Centro In the News

The Boston Globe

Policy may reunite immigrants, endangered children

Federal officials are rolling out a new refugee program that could reunite thousands of children facing danger in Honduras, Guatemala, and El Salvador with their immigrant parents in the United States.

Officials announced the program with little fanfare in November, and it has taken time for the word to spread. Thousands of immigrants who have had temporary legal status for many years could be eligible to apply for the first time to bring their children to America.

Boston Globe

Latinos lack in power positions in area cities, report says

Latinos lack in power positions in area cities, report says

Report cites ‘silent crisis’ in area cities

The Latino population in Boston, Somerville, and Chelsea has boomed in recent years, but their faces remain largely absent from positions of power in City Hall, according to a new report from an advocacy organization that brands the dearth of Hispanics in local government a “silent crisis.”

Boston Magazine

Mother of Merci

Mother of Merci

After her father was murdered, Nixia came to Boston from Honduras in search of a better life for her children. But she had to leave one of them behind.

In the belly of a brown-brick apartment building in Allston, a pastor with silver teeth and a thin mustache is preaching hope and miracles to a crowd of Central American migrants, but Nixia’s mind is on the 15-year-old daughter she abandoned 2,000 miles away.

Centro / CBS-Boston

President Barack Obama’s Executive Order

On November 20th, President Barack Obama used his executive power to make what many consider some positive changes in our immigration system.

The President’s speech brought great joy and satisfaction to the 5 million undocumented immigrants who are now going to be able to receive the benefits offered by this executive order.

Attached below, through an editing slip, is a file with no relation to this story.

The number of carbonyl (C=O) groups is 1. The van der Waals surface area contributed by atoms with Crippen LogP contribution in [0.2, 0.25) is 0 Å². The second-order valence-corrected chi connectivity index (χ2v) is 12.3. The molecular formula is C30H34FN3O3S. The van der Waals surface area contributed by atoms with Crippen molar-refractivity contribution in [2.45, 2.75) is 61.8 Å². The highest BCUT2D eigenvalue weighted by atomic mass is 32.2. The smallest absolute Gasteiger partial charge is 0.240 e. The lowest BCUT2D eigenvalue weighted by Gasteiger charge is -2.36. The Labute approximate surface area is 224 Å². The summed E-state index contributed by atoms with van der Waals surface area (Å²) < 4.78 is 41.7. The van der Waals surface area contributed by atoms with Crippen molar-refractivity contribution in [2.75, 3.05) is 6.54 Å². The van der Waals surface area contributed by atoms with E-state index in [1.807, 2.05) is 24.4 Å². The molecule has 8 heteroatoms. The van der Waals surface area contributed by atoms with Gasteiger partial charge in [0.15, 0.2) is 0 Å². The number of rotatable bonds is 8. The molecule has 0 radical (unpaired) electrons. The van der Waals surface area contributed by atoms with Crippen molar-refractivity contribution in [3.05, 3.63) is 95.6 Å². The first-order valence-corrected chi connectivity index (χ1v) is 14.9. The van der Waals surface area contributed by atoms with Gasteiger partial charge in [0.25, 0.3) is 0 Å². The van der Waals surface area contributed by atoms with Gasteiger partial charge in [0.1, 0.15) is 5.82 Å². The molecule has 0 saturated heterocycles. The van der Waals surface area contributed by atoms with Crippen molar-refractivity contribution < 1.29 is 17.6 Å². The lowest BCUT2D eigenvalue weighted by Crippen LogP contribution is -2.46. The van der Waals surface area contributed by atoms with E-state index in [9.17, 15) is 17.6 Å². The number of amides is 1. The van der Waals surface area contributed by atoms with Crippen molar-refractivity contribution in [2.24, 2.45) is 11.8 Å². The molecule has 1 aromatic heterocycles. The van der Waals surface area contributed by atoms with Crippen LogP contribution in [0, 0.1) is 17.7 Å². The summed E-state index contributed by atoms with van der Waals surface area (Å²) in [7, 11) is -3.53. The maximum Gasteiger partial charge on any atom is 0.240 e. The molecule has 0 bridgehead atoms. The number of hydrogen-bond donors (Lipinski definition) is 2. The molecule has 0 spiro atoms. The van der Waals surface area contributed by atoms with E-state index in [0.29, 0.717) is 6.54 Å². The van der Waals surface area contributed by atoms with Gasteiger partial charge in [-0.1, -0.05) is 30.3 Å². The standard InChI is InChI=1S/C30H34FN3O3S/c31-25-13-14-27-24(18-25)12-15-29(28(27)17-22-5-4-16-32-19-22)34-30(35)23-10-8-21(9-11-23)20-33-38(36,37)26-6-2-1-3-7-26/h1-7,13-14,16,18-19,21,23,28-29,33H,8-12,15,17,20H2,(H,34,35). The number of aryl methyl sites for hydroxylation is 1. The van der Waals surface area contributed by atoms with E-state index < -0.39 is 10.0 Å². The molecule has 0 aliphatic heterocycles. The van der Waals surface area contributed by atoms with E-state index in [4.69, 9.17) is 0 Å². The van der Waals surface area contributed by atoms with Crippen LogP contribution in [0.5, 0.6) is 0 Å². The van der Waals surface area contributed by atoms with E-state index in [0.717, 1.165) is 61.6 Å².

On this edition of Centro, WBZ’s Yadires Nova-Salcedo talks with Patricia Montes, Executive Director of “Centro Presente” a local non-profit organization which advocates for Latino immigrant rights. Tune in!


The Boston Herald

Son wants relief for his parents, too


Boston Globe

Who wins, loses with Obama’s immigration executive orders

Some undocumented immigrants in the country are very happy tonight – about 4.3 million. But some 6 million are disappointed. President Obama’s announcement of a set of executive orders on immigration is a major step toward fixing the status of unauthorized immigrants. But, no doubt, the moment feels bittersweet. As an advocate told me tonight: “It’s a victory, but it’s a partial victory.”

There are, of course, inevitable repercussions that will stem from this unilateral action. Here are the winners and losers:

El Nuevo Diario

Colocan grillete electrónico a indocumentados para que no se escapen

Colocan grillete electrónico a indocumentados para que no se escapen

Garífunas hondureñas que se encuentran en Boston, EEUU, cuentan a El Nuevo Diario lo difícil que es vivir con este rastreador que deben llevar en sus tobillos las 24 horas del día.
Colocan grillete electrónico a indocumentados para que no se escapen

Tucson Sentinel

A 6-year-old Honduran migrant goes to Washington

ALLSTON, Mass. — On a recent morning, 6-year-old Darling Guevara, a boy from Honduras, hopped on a toy truck parked in a front yard in this lower-middle-class neighborhood. He steered the wheel and waved farewell.

“Goodbye,” he said to his mother and two visitors as he set off on an imaginary trip. “I’m leaving.”

From the porch, his mom, Margarita Cartagena, flashed a sad smile and waved back at him.

What she really wants for Darling, and for herself, is to stay.


Boston To Limit Detainers On Immigrants

BOSTON — Boston has joined a growing number of cities that will no longer hold immigrants suspected of being in the United States illegally for possible deportation, unless an arrest warrant has been issued.

The Boston City Council on Wednesday unanimously passed the so-called Boston Trust Act, which supporters have said will improve relations between local law enforcement and immigrants wary of reporting crimes for fear of deportation.

Boston Globe

Mass. not needed to shelter migrant children

Mass. not needed to shelter migrant children

US says crisis at border is easing

Massachusetts will not need to open shelters for unaccompanied children who have fled Central America, federal officials said Tuesday, ending an emotional debate that erupted two weeks ago when Governor Deval Patrick proposed bringing 1,000 young migrants to two military bases in the state.